In contract research conducted in late 2015 at Notre Dame, Corke’s team ran CFD simulations to investigate the use of plasma actuators to cut drag on Class 8 truck semi-trailers. The virtual truck’s shape resembled a 1/12th-scale model that had been previously evaluated in wind tunnel tests at the university. The computer simulations sought to determine an optimum arrangement of an aft ramp geometry (the slope and width of the device) and plasma actuators that would in combination, yield a drag reduction comparable to the passive boat-tail retrofit devices currently used on semi-trailers. And unlike conventional boat-tail units, the eTail does not impede easy access via roll-up doors and swing doors.

Plasma Stream’s final design, which features an 11-degree angle, attains this goal, achieving a predicted 22.7% drag reduction at highway speeds that would yield an 11% fuel savings. The design requires only a 4-in extension around three sides of a trailer which makes it considerably smaller than boat-tails, which add about 4.5 ft (1.4 m) to the trailer length. The retrofit product is expected to cost around $2,000, Bajjuri said, and could save somewhere around $8,000 per year in diesel fuel.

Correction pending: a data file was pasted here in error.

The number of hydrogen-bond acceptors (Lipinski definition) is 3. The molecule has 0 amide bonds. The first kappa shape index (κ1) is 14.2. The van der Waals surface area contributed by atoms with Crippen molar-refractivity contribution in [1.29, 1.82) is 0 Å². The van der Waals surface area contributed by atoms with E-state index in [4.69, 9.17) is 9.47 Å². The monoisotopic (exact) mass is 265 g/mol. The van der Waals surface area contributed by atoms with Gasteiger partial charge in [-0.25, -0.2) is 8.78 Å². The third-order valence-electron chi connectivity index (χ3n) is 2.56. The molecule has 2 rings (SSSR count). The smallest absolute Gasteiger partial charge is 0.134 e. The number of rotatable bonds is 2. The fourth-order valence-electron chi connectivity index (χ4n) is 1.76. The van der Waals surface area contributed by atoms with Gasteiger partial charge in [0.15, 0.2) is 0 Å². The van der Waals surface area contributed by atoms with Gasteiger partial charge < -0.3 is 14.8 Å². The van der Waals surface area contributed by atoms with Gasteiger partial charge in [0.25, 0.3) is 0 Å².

The new technology can be installed at various locations around a semi-truck to streamline the aerodynamics including near the gap between tractor and trailer, on the rearview mirrors, and in the front grille area of tractors. The company thinks that the technology could also work on buses, locomotives and racecars.